Feb. 11, 2013
Watch Press Conference
MADISON, Wis. -- Wisconsin women's hockey head coach Mark Johnson spoke about Wisconsin's upcoming WCHA series against Minnesota Duluth, among other things.
Archived video of the media session is available through the link above, and a complete transcript of Johnson's remarks can be found below.
Johnson: Obviously coming into our last home series, it's an emotional weekend for our seniors. It should be exciting. Good extra day of preparation with our game Saturday evening at 7:00 and then Sunday afternoon at 4:00.
Coming off of what I thought was six very good periods up in St. Cloud. I like the way we played. A lot of good things happened within both Friday and Saturday's game. It bodes well because at this time of the year is when you want to be playing your best hockey. We're going down that path right now. So it's going to be a fun weekend with Duluth coming in this weekend this Saturday and Sunday.
If you look at the standings, everything is bottled up there with about four teams in the middle, everybody vying for home ice for the first round of the playoffs. So it should be exciting.
Question 1: Where do you sit nationally speaking, Mark, as far as your program?
Johnson: I'm not sure. I haven't looked I don't look at the power rankings too often. I leave that up to Dan (Koch). But I think we're in the mix. We're either probably eight or nine with North Dakota, Duluth.
So obviously, us playing Duluth, if you're successful, that's going to help. North Dakota still has to play at home against Ohio State, and then they have to finish up at Duluth. So you've got teams playing against each other. Depending on what the matchups are that first round of the playoffs, if you're successful there, that's going to help you too.
Question 2: Playing in a conference that's this difficult, what's easier? Playing the regular season or actually getting into the NCAAs.
Johnson: I think this season with a couple teams being real close and Minnesota running away with the league championship, in the past we've had three or four teams get in the National Tournament. This year is probably is not going to be that way, depending on what happens the next three weekends.
So you look at our conference, it's very competitive. I mean, Mankato goes into Duluth on Saturday and beats them 2 1. We talked about four or five years ago trying to get a more balanced group of teams in competitiveness, and we're there. So it's been a good season, other than Minnesota obviously running away with the championship, and it bodes well for, I think, women's hockey.
It's just unfortunate that we play 28 league games against each other and probably beat each other up a little bit too much. If you look at the big picture, we'll probably only get two, maybe three teams in the National Tournament, where in years past we've had up to four.
Question 3: Mark, given your previous experience with the selection process for the National Tournament, do you feel like it's I would guess it's really important for you, to eliminate any doubt that they might have, to distance yourself from whatever bubble there might be? Is that your mindset?
Johnson: Absolutely. We've had selections in the past that you look at and analyze and critique and try to figure how they got to where they got. Sometimes it was a little confusing.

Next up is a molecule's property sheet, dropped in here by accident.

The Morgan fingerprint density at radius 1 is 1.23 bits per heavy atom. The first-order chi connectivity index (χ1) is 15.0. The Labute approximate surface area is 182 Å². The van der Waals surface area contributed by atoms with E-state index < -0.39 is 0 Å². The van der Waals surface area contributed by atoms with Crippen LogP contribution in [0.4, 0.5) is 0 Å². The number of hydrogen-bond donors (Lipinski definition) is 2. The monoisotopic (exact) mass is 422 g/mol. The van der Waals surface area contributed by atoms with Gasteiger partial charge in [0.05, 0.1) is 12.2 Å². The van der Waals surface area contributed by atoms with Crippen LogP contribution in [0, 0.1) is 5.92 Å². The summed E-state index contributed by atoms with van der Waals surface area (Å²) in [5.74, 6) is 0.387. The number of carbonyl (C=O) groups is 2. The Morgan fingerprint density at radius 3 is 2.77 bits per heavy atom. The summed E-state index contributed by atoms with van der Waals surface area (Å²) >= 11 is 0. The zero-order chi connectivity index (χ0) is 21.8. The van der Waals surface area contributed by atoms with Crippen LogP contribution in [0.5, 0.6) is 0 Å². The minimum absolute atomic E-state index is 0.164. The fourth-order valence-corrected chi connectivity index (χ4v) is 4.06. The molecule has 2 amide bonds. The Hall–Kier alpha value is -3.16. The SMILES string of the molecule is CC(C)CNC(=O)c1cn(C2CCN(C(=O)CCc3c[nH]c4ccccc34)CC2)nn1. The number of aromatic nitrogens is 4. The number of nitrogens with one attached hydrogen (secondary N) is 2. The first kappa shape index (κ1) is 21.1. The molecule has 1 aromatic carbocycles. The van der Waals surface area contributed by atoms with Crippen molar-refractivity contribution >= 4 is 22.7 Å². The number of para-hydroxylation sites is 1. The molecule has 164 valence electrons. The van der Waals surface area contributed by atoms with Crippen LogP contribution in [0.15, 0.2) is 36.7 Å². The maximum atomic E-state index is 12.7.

The nice thing about it, we have control over where we want to go. If you're successful the next couple of weekends, get yourself in the playoffs, you're playing well, you're healthy, the opportunities are out there. As a coach and as a team, that's all you can ask for. Are the opportunities there? It's going to be up to us as far as what we want to do with that opportunity.
Question 4: Did you get your power play going a little bit this past weekend?
Johnson: We scored some power play goals. A couple of them were by design and a couple of them weren't by design. The bottom line, as you well know, Brian, at this time of the year, special teams are crucial. You have to play against Minnesota, who has a great power play, playing against North Dakota, who's got an exceptional power play the last few weekends.
Our penalty kill has been pretty good. So I think, if we can score some power play goals, which we did this past weekend, especially in Saturday's game where we go down 1 0 three minutes into the game, we get a power play opportunity, and we capitalize on it and make it 1 1. It helps out.
Certainly, if you can get to three or four this time of year, your chance of winning certainly increases.
Question 5: Mark, the senior recognition, is that as emotional for you as it is for them?
Johnson: I think it just goes you know, as we get older, things go by so quick. You look at your senior class, and you can remember when they first stepped on campus as freshmen, and their parents hugging them and letting them go, and getting on a plane or getting in their cars and driving back to their hometowns. That's certainly an emotional day, especially, I think, for the mothers.
And you'll see the same thing Sunday, when those families come back into town and they watch their daughters step on the ice and play their last regular season games. You think, wow, where did those four years ago?
I just remember when Saige or Alev and these other kids were freshmen, and now all of a sudden they're seniors and they're going to be gone. The nice thing is they've had success. They've won some championships, hopefully, they've got some more games that they have to play here.
Question 6: Your senior class, obviously, is pretty well defined, but it's also possible this is the last weekend for one of your juniors, Alex, could be on the Olympic team a year from now. Similar emotions with her? Because obviously losing somebody like that, perhaps next year, would be a pretty big deal.
Johnson: I think I'm excited for Alex for a number of reasons. The way she came in as a freshman coming off surgery, had a great freshman year, had to have some more surgery in between her freshman and sophomore year. This past summer she was healthy, got a chance to really train and work out.